Sunday, March 25, 2012

Why I support Ngozi Okonjo-Iweala for President of the World Bank

One criteria that I would beg to for to be applied when choosing the next World Bank president is the one of not being prone to be entrapped by groupthink or, much worse, being a promoter of a groupthink. 

While being an Executive Director of the World Bank, 2002-2004, the search for a new Chief Economist was announced, and we directors were told that although it was obviously quite a delicate task, it should not take too long, as the search had to be carried out within “quite a small and exclusive community of development economists”… and I immediately reacted with a “hold it there!... being in the hands of a small and exclusive community of development economists sounds like something really frightening and unhealthy to me. 

One of the reasons why I support Ngozi Okonjo-Iweala is precisely because I remember her, in the context of a very risk-adverse World Bank, to be more willing to discuss new ideas in delicate issues than most of her peers. This does of course not mean that any of the other two candidates, whom I do not really know, would not be capable of doing that as well.

Thursday, March 15, 2012

My tax paradise (Nothing as powerful against tax havens as tax heavens)

My tax paradise is not, as some could think, a country where there are no taxes paid, but a country with a just, transparent and efficient tax system which, without weakening the citizen, allows for the fiscal revenue necessary for the government to undertake what the citizen considers it should undertake on their behalf… and nothing more. 

Currently such a fiscal paradise does not exist anywhere. In fact what dominates in the world is the existence of real Kafkaesque tax infernos. Countries capable of transforming themselves into tax paradises have all to gain.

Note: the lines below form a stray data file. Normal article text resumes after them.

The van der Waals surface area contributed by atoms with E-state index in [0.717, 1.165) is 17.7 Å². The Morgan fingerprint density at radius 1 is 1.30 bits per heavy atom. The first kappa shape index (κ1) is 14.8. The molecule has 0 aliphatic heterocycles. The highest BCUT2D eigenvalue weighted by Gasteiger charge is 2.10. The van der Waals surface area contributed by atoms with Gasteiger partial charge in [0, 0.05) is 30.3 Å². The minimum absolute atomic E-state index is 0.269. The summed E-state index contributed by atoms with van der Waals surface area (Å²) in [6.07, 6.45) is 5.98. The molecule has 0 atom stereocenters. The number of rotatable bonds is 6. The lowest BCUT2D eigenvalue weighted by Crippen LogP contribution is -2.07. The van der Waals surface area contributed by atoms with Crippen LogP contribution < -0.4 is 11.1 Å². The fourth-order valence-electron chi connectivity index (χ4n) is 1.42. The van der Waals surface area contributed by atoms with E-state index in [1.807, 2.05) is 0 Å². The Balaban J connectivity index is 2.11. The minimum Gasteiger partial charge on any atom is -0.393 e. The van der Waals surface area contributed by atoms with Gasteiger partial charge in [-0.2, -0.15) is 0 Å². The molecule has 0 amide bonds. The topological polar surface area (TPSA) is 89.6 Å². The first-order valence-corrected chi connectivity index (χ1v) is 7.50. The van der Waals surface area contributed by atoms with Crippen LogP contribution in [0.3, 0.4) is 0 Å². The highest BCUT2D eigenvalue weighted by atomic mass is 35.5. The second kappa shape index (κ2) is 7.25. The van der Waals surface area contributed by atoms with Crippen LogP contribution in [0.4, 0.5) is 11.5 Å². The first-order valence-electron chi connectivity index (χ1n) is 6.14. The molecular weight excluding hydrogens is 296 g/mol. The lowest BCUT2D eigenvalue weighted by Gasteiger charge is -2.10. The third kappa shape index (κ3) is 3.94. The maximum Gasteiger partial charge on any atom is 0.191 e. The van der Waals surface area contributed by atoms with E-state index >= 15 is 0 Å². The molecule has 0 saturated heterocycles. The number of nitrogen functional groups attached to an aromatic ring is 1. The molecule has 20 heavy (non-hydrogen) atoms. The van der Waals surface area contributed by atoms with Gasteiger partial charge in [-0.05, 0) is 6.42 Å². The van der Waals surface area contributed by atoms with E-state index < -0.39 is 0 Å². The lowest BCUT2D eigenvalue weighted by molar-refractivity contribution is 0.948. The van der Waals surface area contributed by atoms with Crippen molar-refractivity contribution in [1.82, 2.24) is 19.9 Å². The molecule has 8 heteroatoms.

My tax paradise would be governed by the following two principles: 

1. Every person has the inalienable right to contribute to his country by the payment of taxes, no matter how poor he is. It is also unacceptable that citizens can be odiously divided by interested politicians and bureaucrats, in those paying and those not paying taxes.

2. The state must not receive any income other than those taxes paid directly by the citizens in their own name. Is an inalienable right of citizens to have their governments work exclusively for them, without patrons or other interested parties, introducing confusion into such relation.

In this respect, in my tax paradise, any person who receives a single dollar in income, for any reason or from any source, pays taxes. The tax rate, progressive of course, could for example be between 10 and 49 percent. Never should the government be able to get hold of the largest portion of the income of any citizen, no matter how wealthy that citizen might be.

Companies would not be taxed at all, because their function is to create jobs and increase the taxable income of the citizens, something they can do much better without any distortions. Of course, companies would have to withhold and pay taxes on dividends paid to those who are not fiscally domiciled in the country.

All other revenue that may enter the state, such as the net oil revenues (Venezuela) and net import duties, should be distributed directly to citizens, in the extent that macroeconomic realities so permit, and will become part of their taxable income.